As we open door 23 of The James Proclaims Advent Calendar Of Christmas(ish) films it’s definitely time to get in the party mood and what better film to emphasise that spirit than 1985’s Brazil?
Conjuring up images of carnivals, samba and beaches, Brazil is…erm…nothing to do with any of that.
Described by star Jonathan Pryce as “half a dream and half a nightmare”, it’s definitely not about the eighth largest economy in the world.
It is, instead, a very British film, albeit a strange dystopian version of Britishness.
It is also a very ‘Terry Gilliam’ film.
It’s 1984, but with a somewhat less efficient, more bureaucratic regime than Orwell’s authoritarian ‘Ingsoc’.
It’s satirical, nonsensical and madly brilliant.
There’s a strong cast including Robert DeNiro, Bob Hoskins, Michael Palin, Katherine Helmond, Ian Holm, Ian Richardson and Peter Vaughan. However it’s Pryce who takes the leading role and it’s hard to imagine how anyone else could. Understated, subtle and sincere in the face of the absurd, Pryce’s ‘Sam Lowry’ is an everyman who dreams of escaping a bureaucratic world that seems excessively preoccupied with ducts.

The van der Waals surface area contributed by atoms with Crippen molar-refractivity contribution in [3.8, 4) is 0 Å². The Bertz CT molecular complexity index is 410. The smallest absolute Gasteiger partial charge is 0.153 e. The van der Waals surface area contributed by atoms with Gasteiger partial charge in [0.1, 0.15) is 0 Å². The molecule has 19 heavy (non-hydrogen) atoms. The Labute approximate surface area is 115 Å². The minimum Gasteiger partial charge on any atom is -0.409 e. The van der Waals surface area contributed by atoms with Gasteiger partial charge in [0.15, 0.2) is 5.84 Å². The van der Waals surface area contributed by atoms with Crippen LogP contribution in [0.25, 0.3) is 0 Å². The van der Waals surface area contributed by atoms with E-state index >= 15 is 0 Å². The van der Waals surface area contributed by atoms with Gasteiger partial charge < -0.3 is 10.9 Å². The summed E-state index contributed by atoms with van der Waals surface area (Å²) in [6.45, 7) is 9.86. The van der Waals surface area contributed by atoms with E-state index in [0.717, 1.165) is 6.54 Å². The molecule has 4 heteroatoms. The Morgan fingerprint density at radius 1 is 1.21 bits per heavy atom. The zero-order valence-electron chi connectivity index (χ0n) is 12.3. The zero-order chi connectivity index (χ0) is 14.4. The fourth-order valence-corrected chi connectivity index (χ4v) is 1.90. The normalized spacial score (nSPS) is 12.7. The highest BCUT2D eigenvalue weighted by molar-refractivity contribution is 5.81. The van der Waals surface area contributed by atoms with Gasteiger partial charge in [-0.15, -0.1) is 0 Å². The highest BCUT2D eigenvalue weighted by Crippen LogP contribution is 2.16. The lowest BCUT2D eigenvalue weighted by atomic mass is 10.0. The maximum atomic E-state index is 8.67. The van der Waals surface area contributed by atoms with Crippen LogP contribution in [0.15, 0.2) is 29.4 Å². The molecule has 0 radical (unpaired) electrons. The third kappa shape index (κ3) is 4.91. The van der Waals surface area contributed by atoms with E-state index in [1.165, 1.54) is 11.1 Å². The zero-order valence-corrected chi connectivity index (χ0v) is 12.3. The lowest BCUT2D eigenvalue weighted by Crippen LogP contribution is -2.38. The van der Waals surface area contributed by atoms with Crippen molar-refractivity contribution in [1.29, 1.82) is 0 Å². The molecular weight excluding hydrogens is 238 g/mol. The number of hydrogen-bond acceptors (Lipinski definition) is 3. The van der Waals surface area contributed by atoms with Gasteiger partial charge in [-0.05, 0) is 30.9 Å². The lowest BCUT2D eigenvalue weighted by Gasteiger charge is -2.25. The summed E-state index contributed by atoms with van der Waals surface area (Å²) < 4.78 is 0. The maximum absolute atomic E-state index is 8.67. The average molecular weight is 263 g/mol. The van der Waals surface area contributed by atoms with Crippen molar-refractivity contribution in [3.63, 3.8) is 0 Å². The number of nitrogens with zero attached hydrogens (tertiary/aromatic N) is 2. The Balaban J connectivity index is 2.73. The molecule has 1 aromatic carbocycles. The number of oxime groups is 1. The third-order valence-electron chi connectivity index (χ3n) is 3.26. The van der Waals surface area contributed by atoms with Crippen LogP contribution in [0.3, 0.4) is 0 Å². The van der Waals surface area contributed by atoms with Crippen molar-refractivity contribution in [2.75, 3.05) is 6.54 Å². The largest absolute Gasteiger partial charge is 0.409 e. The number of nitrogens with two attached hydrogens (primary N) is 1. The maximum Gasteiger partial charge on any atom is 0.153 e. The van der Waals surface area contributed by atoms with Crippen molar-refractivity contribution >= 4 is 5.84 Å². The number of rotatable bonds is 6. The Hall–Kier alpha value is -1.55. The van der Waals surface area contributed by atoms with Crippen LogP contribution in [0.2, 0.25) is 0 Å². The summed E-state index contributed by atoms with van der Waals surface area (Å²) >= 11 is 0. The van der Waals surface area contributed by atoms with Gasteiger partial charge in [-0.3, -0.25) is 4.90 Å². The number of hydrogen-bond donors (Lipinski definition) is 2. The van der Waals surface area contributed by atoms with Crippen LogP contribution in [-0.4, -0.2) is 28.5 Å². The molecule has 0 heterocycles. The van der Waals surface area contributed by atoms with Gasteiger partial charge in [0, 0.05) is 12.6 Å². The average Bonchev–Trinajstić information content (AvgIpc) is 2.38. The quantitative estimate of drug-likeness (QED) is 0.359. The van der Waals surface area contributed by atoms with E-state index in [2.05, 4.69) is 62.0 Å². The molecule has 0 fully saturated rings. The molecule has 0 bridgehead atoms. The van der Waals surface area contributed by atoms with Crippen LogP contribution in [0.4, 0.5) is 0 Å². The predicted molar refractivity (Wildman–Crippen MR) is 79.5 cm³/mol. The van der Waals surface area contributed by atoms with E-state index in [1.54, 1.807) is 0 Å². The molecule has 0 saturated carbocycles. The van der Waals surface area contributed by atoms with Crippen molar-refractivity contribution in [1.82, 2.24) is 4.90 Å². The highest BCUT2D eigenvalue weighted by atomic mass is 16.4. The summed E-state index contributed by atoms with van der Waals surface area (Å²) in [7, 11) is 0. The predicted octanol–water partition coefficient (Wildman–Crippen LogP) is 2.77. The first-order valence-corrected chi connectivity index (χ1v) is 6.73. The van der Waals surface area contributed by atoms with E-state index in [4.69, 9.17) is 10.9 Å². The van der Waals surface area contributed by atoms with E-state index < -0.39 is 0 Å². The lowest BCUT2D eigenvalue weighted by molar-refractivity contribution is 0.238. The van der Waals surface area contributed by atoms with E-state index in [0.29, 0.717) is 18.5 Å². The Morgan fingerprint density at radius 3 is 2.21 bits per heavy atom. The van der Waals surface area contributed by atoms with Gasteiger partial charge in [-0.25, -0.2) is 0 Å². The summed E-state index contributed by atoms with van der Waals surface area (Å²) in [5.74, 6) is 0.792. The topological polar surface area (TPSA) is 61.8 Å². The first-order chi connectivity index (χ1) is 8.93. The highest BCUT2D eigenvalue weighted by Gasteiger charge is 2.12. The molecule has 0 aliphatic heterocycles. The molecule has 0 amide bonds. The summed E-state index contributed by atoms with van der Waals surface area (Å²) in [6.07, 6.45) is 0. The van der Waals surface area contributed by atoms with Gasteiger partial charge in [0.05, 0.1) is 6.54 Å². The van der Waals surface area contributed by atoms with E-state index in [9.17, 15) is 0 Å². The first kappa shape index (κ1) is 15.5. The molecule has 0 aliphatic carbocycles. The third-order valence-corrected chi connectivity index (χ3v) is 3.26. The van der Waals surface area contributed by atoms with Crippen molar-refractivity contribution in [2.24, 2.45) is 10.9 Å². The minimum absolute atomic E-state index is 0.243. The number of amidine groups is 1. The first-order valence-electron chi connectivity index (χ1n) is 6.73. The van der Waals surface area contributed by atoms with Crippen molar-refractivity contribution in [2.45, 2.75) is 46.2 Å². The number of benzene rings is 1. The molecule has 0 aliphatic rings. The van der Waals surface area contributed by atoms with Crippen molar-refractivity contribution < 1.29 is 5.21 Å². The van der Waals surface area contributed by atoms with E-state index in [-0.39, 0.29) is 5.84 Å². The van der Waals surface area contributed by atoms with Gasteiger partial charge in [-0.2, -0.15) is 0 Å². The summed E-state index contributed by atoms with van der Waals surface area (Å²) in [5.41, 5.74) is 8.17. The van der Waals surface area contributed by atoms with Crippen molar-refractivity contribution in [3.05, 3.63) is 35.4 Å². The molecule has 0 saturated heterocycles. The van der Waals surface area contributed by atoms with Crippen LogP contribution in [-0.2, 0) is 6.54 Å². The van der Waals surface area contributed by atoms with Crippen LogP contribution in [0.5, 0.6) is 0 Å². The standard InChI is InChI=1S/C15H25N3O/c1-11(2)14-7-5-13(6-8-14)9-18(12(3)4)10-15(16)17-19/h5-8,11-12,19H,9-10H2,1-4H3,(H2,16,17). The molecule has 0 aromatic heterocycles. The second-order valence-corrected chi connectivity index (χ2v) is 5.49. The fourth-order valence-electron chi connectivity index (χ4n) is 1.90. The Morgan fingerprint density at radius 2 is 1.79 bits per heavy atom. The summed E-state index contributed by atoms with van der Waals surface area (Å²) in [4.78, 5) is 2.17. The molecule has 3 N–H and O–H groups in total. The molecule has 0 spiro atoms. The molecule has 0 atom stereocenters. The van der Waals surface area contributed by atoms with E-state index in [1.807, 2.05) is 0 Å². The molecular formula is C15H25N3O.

It’s not easy to summarise exactly what Brazil is ‘about’ – that DeNiro’s character is a maverick swashbuckling ‘heating engineer’ probably tells you all you need know about quite how strange a world it is that Gilliam has constructed.
Brazil is, almost certainly, not for everyone.
But if you enjoy a touch of the surreal with a satirical nod to the ridiculousness of societal bureaucracy and commercialism then it could well be for you.
Score For Christmasishness.
It’s certainly not a ‘traditional’ Christmas film, but there’s no denying that the movie does take place during the festive season. There are Christmas decorations everywhere and depictions of Santa Claus are a regular occurence – one of my favourite bits of the movie is when Father Christmas asks a little girl what she would like for Christmas and she replies “my own credit card.” It’s a throwaway moment that neatly encapsulates the satire.
Few films capture the cynical crass commercialism of the modern world quite as well as Brazil, and it’s probably no coincidence that Gilliam opted for a festive setting to drive the message home.
Definitely a Christmas(ish) film in my book.
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